Costa Rican coast about 7 a.m. A U.S. helicopter kept the boat under tight surveillance, and Servicio Nacional de Guardacostas patrol boats came to the scene.

While the men were fleeing the U.S. Coast Guard, they dumped up to 40 bales into the sea. Five men were on the 40-foot craft.

Malpaís is at the tip of the Nicoya Peninsula, and it was here the men realized that a strong contingent of police were waiting for them. Some witnesses said that shots were fired from the helicopter in front of the fleeing boat.

The craft ran aground on a popular beach, and the five men fled. However, two were detained almost immediately. One went into custody a short time later when he sought a glass of water from a resident. And one dropped his passport. So police know the identities of four of the five.

The men were identified by their last names: Mosquera Murillo, 25; Montaño Angulo, 45; and Mosquera Caicedo, 28. One of the two men in flight is named Torres.

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Australia and U.S. reach a free-trade agreement
Special to A.M. Costa Rica

The United States and Australia have concluded a historic and comprehensive free trade agreement, United States Trade Representative Robert Zoellick has announced.

"This is a great day for the peoples of two countries with a long history of friendship and partnership," Zoellick said.

Australia is a major trade and investment partner for the United States, with two-way annual goods and services trade of approximately $28 billion and two-way foreign direct investment of $60 billion. 

First proposed in 1992, the U.S.-Australia Free Trade Agreement is the first such agreement between the United States and a developed country since 1988. 

Under the agreement, a wide range of tariffs and other trade barriers will be eliminated or reduced. The trade agreement will be of particular benefit to U.S. manufacturers, according to Zoellick.

"This is the most significant immediate cut in industrial tariffs ever achieved in a U.S. free trade agreement," the trade representative said, "and manufacturers are the big winners."

More than 99 percent of U.S. manufactured exports to Australia will immediately become duty-free when the agreement enters into force. 

Manufactured goods account for 93 percent of U.S. exports to Australia.

The agreement also provides for liberalization in several other sectors of the economy while addressing particular areas of concern, including:

-- Immediate duty-free access for all U.S. agricultural exports to Australia, including fruits, vegetables, and processed foods. The agreement will also address inspection procedures that have posed barriers in the past.

-- The application or maintenance of tariff-rate quotas in ways calculated to address concerns of U.S. beef and dairy farmers.

-- Broader market access for U.S. companies in several service and investment categories, including telecommunications, tourism, energy, construction and engineering, financial services, insurance, education, and entertainment.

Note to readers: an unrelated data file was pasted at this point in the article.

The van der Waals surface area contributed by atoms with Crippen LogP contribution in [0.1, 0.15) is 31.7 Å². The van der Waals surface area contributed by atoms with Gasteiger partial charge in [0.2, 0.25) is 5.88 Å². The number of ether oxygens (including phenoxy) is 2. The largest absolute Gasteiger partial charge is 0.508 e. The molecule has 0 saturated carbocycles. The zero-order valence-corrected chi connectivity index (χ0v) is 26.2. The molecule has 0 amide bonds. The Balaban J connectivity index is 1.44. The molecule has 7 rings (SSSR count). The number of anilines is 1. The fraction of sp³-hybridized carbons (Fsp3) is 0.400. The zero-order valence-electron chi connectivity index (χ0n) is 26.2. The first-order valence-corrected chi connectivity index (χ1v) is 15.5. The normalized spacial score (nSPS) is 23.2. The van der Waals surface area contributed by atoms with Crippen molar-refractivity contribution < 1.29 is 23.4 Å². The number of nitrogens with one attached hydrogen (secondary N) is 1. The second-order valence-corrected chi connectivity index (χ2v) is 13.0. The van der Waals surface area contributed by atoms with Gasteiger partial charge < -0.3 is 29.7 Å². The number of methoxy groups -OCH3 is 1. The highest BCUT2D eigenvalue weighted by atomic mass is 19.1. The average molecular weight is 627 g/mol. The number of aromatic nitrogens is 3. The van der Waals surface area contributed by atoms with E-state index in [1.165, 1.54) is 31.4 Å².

-- Improved cooperation on regulatory procedures for pharmaceutical research and development.

-- Reduced restrictions on government procurement.

-- Increased and extended standards for protection of intellectual property. 

The agreement also includes commitments to strong protections for workers and the environment.

Anti-Aristide violence in Haiti continues to grow
By the A.M. Costa Rica wire services

PORT-AU-PRINCE, Haiti — Violent disturbances spread to more towns in northwest Haiti Monday. At least 40 people have died since last Thursday, when the rioting broke out against the government of President Jean-Bertrand Aristide. The violence is the most serious to strike Haiti in years.

Police are struggling to regain control of towns along a main north-south highway that links this capital, Port-au-Prince with the country's fourth-largest city Gonaives. Large scale disturbances, which broke out in Gonaives on Thursday, have now spread to other cities and towns in the region. Police fought pitched battles on Monday with rioters who control St. Marc, 70 kms. (42 miles) north of Port-au-Prince, but reportedly made little progress in taking control of the town.

The disturbances, which are being led by former gang leaders based in Gonaives, who are former allies of President Aristide's government say they want Aristide to leave office saying his 

government is guilty of human rights violations and mismanagement.

A broad coalition of opposition politicians business leaders and representatives based in the capital who also say they want Aristide to leave office have denounced the violence.

Haiti's Prime Minister has denounced the rioters calling them terrorists. He has called on opposition leaders to help prevent what he describes as a coup d'etat. For his part, Aristide said recently he has no plans to leave office before his term officially expires in two years.

The roots of Haiti's crisis date to legislative elections in 2000 that international observers called deeply flawed. Since then Haiti's government and opposition have been unable to agree on when or how to hold new elections leading to government paralysis. President Aristide was first elected in 1990 and then ousted months later by Haiti's now-disbanded army. He was restored to power in a U.S. led military intervention in 1994. 

Jo Stuart